ALLEN PARK, Mich. - The Detroit Lions made it crystal clear to Golden Tate that he was their top target in free agency.
They booked a flight for the wide receiver on Tuesday — when free agency began — and courted him the next day at team headquarters. The pitch included a chat with team vice chairman Bill Ford, just three days after the death of his father, team owner William Clay Ford.
Tate, who was the top receiver last season for the Super Bowl champion Seattle Seahawks, liked what he heard and joined the Lions on Wednesday, the second day of NFL free agency. He got a five-year deal worth $31 million with $13.25 million guaranteed, according to a person familiar with the negotiations who spoke on condition of anonymity because terms were not announced by the team.
"There's a ton of upside to this organization," Tate said. "And one thing that really stood out to me is that Mr. Ford found some time to meet with me. I know he's been going through a lot lately with family issues. So for him to find time in his busy schedule to meet with me and to have a conversation, that meant a lot. I felt like I was wanted here."
Tate said the Seahawks made him an offer to stay, and that the New York Jets and Jacksonville Jaguars also expressed interest. He insisted it wasn't tempting to find out if the Jets or Jaguars would offer him more than the Lions did, but acknowledged it was tempting to ask the Seahawks to make another offer.
"I had a great four years in Seattle," he said. "I'm going to miss that place to death. Great city, great people, great fans. But for me, it just made more sense to come here."
First-year Lions coach Jim Caldwell said landing Tate was a big deal for the team, which has been looking to complement All-Pro receiver Calvin Johnson.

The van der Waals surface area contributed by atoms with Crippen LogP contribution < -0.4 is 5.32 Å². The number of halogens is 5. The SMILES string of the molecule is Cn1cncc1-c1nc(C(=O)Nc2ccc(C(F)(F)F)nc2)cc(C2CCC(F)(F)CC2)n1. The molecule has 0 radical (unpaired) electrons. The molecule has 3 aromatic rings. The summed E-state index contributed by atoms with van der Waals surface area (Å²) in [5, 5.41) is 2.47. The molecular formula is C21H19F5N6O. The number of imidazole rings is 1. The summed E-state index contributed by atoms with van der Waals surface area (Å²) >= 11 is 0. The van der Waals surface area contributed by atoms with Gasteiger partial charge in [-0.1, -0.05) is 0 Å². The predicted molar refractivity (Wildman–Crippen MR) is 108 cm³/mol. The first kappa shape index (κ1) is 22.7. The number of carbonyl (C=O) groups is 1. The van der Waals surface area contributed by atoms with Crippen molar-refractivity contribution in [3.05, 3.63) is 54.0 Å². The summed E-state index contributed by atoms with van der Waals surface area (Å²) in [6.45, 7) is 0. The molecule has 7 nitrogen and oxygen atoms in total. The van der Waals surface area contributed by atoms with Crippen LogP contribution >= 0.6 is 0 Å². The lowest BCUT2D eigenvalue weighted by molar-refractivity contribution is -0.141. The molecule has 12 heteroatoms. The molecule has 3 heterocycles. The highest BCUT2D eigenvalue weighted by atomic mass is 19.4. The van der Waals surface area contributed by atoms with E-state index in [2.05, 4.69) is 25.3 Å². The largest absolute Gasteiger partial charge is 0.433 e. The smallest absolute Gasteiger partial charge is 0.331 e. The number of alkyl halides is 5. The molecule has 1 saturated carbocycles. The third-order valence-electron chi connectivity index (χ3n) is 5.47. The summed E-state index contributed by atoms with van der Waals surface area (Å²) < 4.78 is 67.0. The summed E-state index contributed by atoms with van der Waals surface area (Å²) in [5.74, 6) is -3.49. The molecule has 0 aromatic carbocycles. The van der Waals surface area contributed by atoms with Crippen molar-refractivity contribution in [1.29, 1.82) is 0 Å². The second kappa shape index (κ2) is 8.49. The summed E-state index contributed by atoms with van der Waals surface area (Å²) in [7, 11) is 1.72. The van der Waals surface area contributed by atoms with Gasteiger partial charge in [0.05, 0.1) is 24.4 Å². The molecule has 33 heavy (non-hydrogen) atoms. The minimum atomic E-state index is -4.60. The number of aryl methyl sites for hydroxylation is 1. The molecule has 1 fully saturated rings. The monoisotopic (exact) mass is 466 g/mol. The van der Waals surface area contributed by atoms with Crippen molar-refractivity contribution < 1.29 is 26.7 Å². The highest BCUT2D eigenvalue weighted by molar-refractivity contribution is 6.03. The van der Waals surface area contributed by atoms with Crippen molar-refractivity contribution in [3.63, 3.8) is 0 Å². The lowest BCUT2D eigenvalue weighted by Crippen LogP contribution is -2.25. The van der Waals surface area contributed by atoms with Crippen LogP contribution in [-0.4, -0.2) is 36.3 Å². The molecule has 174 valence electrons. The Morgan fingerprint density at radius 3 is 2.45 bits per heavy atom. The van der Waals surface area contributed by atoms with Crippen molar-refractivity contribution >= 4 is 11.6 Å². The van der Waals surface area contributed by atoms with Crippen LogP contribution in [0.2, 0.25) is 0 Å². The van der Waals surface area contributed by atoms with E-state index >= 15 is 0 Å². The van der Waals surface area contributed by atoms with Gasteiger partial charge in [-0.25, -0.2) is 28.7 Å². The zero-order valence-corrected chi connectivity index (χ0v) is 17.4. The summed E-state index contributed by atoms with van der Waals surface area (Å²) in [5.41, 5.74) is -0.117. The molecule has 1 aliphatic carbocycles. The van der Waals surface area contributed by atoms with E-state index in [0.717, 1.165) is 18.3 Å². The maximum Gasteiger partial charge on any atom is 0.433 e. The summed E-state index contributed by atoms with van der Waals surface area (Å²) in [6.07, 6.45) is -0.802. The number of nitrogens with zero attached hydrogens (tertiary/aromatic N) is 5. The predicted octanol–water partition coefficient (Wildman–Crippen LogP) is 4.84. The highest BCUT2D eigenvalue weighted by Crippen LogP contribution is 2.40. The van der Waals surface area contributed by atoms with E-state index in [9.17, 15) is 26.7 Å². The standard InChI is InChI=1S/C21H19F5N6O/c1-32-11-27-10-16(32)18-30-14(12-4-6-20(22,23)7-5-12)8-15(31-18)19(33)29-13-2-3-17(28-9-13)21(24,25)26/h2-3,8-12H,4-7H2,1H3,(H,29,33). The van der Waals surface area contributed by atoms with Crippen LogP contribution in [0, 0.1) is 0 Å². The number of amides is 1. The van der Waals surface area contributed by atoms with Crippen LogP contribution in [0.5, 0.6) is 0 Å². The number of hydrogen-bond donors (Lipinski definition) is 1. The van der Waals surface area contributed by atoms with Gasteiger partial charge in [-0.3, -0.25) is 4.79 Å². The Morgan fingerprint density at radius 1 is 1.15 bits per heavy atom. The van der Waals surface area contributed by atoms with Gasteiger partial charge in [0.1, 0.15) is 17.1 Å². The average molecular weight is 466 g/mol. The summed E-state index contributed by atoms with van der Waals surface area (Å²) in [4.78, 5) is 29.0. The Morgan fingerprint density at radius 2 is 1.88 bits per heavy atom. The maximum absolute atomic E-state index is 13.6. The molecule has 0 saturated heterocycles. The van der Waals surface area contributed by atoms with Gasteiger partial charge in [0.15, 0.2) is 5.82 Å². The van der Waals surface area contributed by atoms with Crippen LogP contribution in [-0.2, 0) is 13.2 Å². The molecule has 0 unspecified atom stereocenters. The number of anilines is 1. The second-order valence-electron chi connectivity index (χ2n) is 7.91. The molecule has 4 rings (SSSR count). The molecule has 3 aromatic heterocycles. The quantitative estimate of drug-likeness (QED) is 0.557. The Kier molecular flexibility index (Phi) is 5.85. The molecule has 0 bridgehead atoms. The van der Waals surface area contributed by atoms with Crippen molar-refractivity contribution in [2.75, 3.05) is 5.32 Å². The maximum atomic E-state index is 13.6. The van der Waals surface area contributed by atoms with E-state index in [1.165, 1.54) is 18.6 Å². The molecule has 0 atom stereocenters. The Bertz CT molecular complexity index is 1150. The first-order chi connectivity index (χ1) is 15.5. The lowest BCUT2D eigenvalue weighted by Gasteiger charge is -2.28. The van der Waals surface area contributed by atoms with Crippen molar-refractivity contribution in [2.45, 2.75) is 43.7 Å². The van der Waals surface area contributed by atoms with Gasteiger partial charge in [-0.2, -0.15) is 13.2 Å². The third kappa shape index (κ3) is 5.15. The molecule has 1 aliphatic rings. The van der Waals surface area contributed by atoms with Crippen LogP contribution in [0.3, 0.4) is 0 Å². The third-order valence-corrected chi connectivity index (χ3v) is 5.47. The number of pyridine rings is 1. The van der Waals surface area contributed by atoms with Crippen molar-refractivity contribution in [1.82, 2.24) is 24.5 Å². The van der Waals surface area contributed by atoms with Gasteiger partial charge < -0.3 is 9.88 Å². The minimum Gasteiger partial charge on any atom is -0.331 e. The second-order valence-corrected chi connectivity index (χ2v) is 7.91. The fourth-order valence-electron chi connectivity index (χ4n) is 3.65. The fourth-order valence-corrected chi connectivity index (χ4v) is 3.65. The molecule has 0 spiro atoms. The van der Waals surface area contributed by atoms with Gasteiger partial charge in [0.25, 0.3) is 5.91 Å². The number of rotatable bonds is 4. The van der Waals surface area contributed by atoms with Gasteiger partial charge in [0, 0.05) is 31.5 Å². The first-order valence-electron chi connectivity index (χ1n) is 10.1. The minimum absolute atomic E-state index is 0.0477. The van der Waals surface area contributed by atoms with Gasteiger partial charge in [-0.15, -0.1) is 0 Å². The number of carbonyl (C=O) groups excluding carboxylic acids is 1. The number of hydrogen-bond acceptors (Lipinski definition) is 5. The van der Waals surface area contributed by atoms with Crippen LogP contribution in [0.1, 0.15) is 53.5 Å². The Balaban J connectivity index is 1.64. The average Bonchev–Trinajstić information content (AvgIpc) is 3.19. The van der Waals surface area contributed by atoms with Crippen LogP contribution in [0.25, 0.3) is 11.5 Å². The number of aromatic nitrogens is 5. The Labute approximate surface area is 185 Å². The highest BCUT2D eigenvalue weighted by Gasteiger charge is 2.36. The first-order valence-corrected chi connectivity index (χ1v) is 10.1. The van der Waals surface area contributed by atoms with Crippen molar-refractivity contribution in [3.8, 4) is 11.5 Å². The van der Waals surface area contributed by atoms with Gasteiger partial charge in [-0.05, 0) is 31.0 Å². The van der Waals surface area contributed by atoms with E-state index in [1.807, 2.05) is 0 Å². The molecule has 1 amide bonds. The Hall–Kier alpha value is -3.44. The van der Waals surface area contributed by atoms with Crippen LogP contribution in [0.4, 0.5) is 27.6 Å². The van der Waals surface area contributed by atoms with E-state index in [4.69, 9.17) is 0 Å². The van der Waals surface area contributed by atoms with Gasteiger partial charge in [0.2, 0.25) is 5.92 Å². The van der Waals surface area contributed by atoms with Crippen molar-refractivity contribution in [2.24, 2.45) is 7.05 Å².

"We were looking, from an offensive standpoint, to find a guy who could go on the other side and be our No. 2 and play opposite to Calvin and give us some work inside and out," Caldwell said. "Golden Tate is going to be that individual."
Tate led the Seahawks with 64 catches and 898 yards receiving last season, both career highs. The former Notre Dame star also scored five touchdowns last season, giving him 15 in his four-year career.
He is expecting to flourish with quarterback Matthew Stafford throwing to him in one-on-one coverage while defenses assign two or three receivers to slow down Johnson. Stafford threw almost 40 passes a game last season and Russell Wilson threw an average of 25 for the Seahawks.
"I'm leaving a run-heavy offense to a pass-happy offense and that's exciting," Tate said. "And, I can get to play with one of the best to ever play the game."
The Lions also signed running back Joique Bell and confirmed they had hosted center Phil Costa. They are expecting to visit with fullback Henry Hynoski on Thursday.
Costa was cut by the Dallas Cowboys last week. He played sparingly the past two years after starting all 16 games in 2011, his second NFL season. The New York Giants started Hynoski in 17 of 30 games, including 11 in 2012, over the previous three seasons.
Bell was paired with Reggie Bush, giving Detroit a formidable backfield. He had a team-high eight touchdowns rushing last season and was second to Bush with 166 carries for 650 yards rushing for the Lions last year. Bell had a total of 105 receptions for 1,032 yards the last two years.
The undrafted free agent from Wayne State in Detroit played in half of the games as a rookie in 2010 with the Indianapolis Colts and Philadelphia Eagles. The Benton Harbor, Mich., native found a home with the Lions, who signed him off New Orleans' practice squad late in the 2011 season after he bounced around with the Saints, Eagles, Colts and Bills.
He has also become rich, getting a $9.3 million, three-year deal.
"It's never been about the money, but I don't work for free," Bell said with a smile.